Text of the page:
I’m not sure how the marketing aspect works out to GEICO’s advantage, but I sure love how they’re picking on everyone’s ‘right’ to be a Professional Victim. Insensitive? Too bad. Look it up; there is no right in the Constitution, the Declaration of Independence, or myriad other documents regarding the governance of the U.S. in which the people have a ‘right’ to be free from offense.

    Don’t like a word that might be offensive? Too bad. Don’t like a particular ad that might be offensive? Too bad. Want my sympathy? Maybe. But that’s all; certainly nothing to force the entire rest of the world to adhere to one person’s (or group’s) particular sensitivity. I mean, Holy Cow! (oops, don’t want to offend the reincarnation people)

  15. Oh, goodness. I’ve worked in retail for 25 years. If you stop taking advertisers because they might have disgruntled customers with imagined (or even legitimate) issues, then I might as well close my store (and everyone else should stop shopping everywhere). Regardless of accepted customer service policy, the customer is not always right! Unhappy Customers will hopefully show up infrequently, but invariably, will show up; that’s reality. You ain’t happy, obtain somewhere else. We all do our best to provide services that please the majority; if you do it well enough, you stay in business. Period.

  16. There’s that word again. Disgruntled. It makes me wonder as the prefix implies that it’s the opposite of, what, gruntled? Why have I never heard of gruntled customers? You’d think advertisers would rave about all their gruntled customers. So I looked it up and I found out, everybody has it wrong. Disgruntled is what happens when a pig has laryngitis.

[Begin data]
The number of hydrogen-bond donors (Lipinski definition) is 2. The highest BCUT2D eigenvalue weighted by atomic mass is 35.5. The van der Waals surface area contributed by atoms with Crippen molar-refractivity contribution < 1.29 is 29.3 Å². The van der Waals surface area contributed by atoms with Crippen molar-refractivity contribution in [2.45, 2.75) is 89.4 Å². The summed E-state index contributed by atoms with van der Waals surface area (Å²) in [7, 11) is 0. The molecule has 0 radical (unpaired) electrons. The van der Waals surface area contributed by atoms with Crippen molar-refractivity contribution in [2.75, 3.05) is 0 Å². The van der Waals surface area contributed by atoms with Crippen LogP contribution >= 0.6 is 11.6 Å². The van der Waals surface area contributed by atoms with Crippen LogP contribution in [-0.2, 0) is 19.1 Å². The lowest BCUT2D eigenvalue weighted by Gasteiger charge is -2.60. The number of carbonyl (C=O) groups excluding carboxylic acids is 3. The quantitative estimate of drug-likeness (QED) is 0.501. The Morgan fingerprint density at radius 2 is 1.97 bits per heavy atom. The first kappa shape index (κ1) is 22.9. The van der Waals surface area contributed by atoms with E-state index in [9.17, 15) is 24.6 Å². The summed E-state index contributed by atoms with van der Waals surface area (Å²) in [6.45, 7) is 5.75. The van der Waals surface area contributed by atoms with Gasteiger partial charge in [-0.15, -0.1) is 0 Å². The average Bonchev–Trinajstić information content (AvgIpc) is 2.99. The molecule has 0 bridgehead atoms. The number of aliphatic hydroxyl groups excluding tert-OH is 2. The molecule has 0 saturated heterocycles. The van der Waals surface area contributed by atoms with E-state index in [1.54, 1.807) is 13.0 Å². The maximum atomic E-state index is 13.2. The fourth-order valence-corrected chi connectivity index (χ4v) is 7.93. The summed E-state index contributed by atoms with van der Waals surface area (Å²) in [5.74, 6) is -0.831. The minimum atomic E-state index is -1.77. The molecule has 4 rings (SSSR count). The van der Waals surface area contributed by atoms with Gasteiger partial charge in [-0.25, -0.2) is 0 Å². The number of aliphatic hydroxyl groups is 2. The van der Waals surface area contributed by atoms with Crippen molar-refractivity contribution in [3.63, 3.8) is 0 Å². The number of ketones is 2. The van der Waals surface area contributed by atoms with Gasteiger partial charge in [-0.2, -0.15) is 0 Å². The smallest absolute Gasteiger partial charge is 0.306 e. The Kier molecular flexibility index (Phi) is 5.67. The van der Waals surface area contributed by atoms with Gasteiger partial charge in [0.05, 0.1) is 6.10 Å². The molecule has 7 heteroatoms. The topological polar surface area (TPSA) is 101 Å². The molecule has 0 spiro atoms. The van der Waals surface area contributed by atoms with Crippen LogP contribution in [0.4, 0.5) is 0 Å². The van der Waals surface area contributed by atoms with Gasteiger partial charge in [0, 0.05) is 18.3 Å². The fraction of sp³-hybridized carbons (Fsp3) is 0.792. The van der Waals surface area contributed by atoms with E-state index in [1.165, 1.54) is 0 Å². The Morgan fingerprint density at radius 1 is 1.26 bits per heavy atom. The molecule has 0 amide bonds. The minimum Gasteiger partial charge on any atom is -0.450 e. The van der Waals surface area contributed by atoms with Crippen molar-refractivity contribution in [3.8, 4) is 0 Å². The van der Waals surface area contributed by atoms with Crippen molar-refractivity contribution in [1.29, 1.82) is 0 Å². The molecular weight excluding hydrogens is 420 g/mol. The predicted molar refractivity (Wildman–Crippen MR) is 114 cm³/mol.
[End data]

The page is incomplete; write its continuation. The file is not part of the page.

Gruntle is indeed a word, though obviously used infrequently. -rc

  17. Strange, I seem unable to find “gruntle” in the American Heritage Dictionary, the Merriam-Webster Dictionary, nor the Oxford English Dictionary.

    I also noticed that the word “nonchalant” describes a condition of being unconcerned. Does the prefix “non-” imply that there is also the word “chalant,” a condition of being concerned?

    Well, if corporate leaders can make up words like “proactive,” then I wouldn’t be surprised to hear them making speeches that they’re chalant about current issues.

    You need a better dictionary. Gruntle is in both Collins and Webster’s. -rc